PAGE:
Julius Tomin, pt. 2: The police made it absolutely clear I was untouchable
Philosopher Julius Tomin left communist Czechoslovakia for the UK a few years after signing Charter 77. As he explained when we spoke, the Plato expert found it near impossible to find a job in academia in his adopted country. But the second half of our two-part interview begins with his underground seminars in Prague; they led to the creation of the Jan Hus Educational Foundation in Oxford after Mr. Tomin invited leading Western philosophers to deliver clandestine lectures.
“When our seminar had been running for a year the police [cracked down on it]…
“I defended it with a hunger strike.
“Then finally after that hunger strike, which was really great – for example, [the actress Vlasta] Chramostová came to recite to me a monologue from Antigone.
“Also my students came to our flat to do two-day hunger strikes.
“I’ll never forget Petr Uhl, at that time one of the most prominent dissidents, a Trotskyite.
“He was at that time a heavy smoker so he spent the two days of the hunger strike on about 50 cigarettes a day.
“Anyway, after that the police let us be. Then I told my students that I would like to invite academics from English- and German-speaking universities: Oxford, Harvard, Heidelberg and the West Berlin Freie Universität.
“They agreed, so I sent the invitation. It was in May 1978, so it’s just 40 years. That’s why I am here, on account of the anniversary of that invitation, which was momentous.
“It then took almost a year before Oxford sent the first visitor. But in April 1979, Katie Wilkes was the first visitor at my seminar.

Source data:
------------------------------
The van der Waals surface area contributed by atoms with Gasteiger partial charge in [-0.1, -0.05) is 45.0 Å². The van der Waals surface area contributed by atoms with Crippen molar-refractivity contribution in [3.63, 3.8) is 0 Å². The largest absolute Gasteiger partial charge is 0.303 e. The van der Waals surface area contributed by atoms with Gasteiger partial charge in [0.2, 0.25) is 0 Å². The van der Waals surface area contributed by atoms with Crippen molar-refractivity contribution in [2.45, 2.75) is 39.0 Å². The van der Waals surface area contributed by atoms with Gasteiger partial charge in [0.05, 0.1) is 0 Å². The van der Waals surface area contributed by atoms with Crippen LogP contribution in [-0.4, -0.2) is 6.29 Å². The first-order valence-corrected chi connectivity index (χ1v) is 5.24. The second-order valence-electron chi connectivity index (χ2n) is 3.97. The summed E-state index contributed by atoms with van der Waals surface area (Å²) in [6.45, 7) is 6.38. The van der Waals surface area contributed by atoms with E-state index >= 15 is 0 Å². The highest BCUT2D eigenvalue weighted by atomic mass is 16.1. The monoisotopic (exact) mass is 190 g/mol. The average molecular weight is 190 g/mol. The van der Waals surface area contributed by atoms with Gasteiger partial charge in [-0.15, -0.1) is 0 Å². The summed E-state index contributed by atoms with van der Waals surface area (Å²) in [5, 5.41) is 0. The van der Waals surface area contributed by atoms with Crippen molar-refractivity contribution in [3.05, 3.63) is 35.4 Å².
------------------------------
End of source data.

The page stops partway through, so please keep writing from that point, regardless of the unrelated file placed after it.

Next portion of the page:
“Then the visits were pretty regular and the police decided, OK, this must be destroyed. So the last visitor at my seminar was the master of Balliol [in Oxford], Anthony Kenny.
“In the middle of the lecture the police barged in and took Kenny out and over the border with his wife.
“They took all of us to Bartolomějská, to the police headquarters, and put us in prison for 48 hours.
“Only after I came to Oxford four people who had given lectures at my seminars – Roger Scruton, Katie Wilkes, Alan Montefiore and Bill Newton-Smith – got some money, people collected it, and they created the Jan Hus Foundation then.
“I had already come to Oxford by then.”
I was reading that you travelled to the UK in 1980 and the following year you had your passport removed by the Czechoslovak Embassy. Was that something you had expected, or was it a shock when they did that?
“When I came to Oxford I pretty soon realised that Oxford was not that happy about me being there. There was no place for me.”
“When I came to Oxford I pretty soon realised that Oxford was not that happy about me being there. There was no place for me.
“There was a background to it. Obviously, me inviting Oxford dons was a great opportunity.
“When my seminar was already destroyed for several weeks I tried to keep it going.
“The police always took all those who wanted to go [to the seminar] to the police station and it made no sense.
“The police always summoned me on Wednesdays and I went there.
“I told them, Look, I will stop trying to have my seminars because it makes no sense. But what I would like would be if you gave me five years permission to go to study abroad.
“At that time I had an invitation from Balliol and from Cambridge.
“They said, Mr. Tomin, we’ve never heard of anything like that. If you to emigrate within a week, we guarantee you will have a passport and you can emigrate.
“But I said, I can’t do that. So I came home. My wife was very unhappy and so was [his son] Lukáš, because at that time the pressure to which we were exposed was absolutely horrible. We were absolutely isolated at that time.